I know many people in the oval community myself and am friends with them. Your points about sick people still running their race programs have nothing to do with anything.

America's racing legacy is a lot more than just winged-oval...I suggest you get your shit straight.

LOL, my only point in fact was that you suggested the solution to CART and IRL was simply replacing it with winged-oval, but not everybody likes winged-oval. Not everybody like road racing either. You need both series for the different crowds...

lol, I don't know you well, but you seem to take yourself a little too seriously. And I pray that your bio tid-bit about having an 188 IQ is a wishful joke...cause...

Layla's Keeper
03-16-2005, 06:30 PM
lol@your self-righteous rant. You're obviously an insane individual and your attempts at humor are quite pathetic. Your reading comprehension leaves something to be desired as well because you obviously did not understand me in the least.

First of all I never said that winged-oval wasn't hard. All motorsport types require serious skill from sprint cars to touring cars, from legends to formula atlantic, etc.. And where did I assert otherwise? Oh yeah, I didn't. So learn to control yourself.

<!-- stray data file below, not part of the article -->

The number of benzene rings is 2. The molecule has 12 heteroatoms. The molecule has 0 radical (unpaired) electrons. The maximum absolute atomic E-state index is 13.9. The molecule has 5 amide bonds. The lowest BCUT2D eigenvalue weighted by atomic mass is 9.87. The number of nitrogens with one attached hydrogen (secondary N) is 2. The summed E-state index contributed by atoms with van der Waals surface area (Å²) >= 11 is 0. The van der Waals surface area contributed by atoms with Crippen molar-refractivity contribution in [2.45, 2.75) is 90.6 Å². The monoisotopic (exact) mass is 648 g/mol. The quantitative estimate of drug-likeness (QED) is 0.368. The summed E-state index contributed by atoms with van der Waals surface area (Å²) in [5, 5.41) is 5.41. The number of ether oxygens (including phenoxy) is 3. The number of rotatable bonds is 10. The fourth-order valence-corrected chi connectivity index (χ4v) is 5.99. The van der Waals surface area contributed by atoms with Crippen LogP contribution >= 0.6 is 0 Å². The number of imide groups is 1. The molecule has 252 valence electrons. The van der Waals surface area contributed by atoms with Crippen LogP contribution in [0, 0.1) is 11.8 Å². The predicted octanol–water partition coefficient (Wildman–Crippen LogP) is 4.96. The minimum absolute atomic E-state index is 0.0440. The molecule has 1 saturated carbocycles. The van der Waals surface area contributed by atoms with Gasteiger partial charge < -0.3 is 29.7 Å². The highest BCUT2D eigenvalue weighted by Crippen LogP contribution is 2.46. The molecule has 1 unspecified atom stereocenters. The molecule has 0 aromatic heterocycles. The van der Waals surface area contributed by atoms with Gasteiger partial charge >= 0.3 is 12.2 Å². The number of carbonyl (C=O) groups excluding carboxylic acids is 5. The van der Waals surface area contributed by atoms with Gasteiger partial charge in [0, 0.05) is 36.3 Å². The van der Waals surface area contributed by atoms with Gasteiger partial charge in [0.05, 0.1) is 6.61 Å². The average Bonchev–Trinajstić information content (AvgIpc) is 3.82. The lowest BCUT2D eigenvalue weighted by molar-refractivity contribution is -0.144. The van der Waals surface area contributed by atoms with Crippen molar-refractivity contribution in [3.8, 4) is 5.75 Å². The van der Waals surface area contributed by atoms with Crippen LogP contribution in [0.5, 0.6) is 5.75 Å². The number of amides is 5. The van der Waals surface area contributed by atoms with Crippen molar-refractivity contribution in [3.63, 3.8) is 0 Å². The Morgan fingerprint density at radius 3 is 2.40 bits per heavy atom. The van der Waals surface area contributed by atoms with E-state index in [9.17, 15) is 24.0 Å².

I know many people in the oval community myself and am friends with them. Your points about sick people still running their race programs have nothing to do with anything.

America's racing legacy is a lot more than just winged-oval...I suggest you get your shit straight.

LOL, my only point in fact was that you suggested the solution to CART and IRL was simply replacing it with winged-oval, but not everybody likes winged-oval. Not everybody like road racing either. You need both series for the different crowds...

lol, I don't know you well, but you seem to take yourself a little too seriously. And I pray that your bio tid-bit about having an 188 IQ is a wishful joke...cause...


My point was to fix Indy. Indy is an oval, and all that matters about Indy is open-wheel oval racing. The IRL betrayed the drivers who race in its shadow when they failed to follow through on their promise to repair the disintegration of the relationship between USAC and CART. CART screwed us over when they took the grandeur that USAC created during the heydey of the Eagle chassis and the Offenhauser engine and squandered it trying to become Formula One.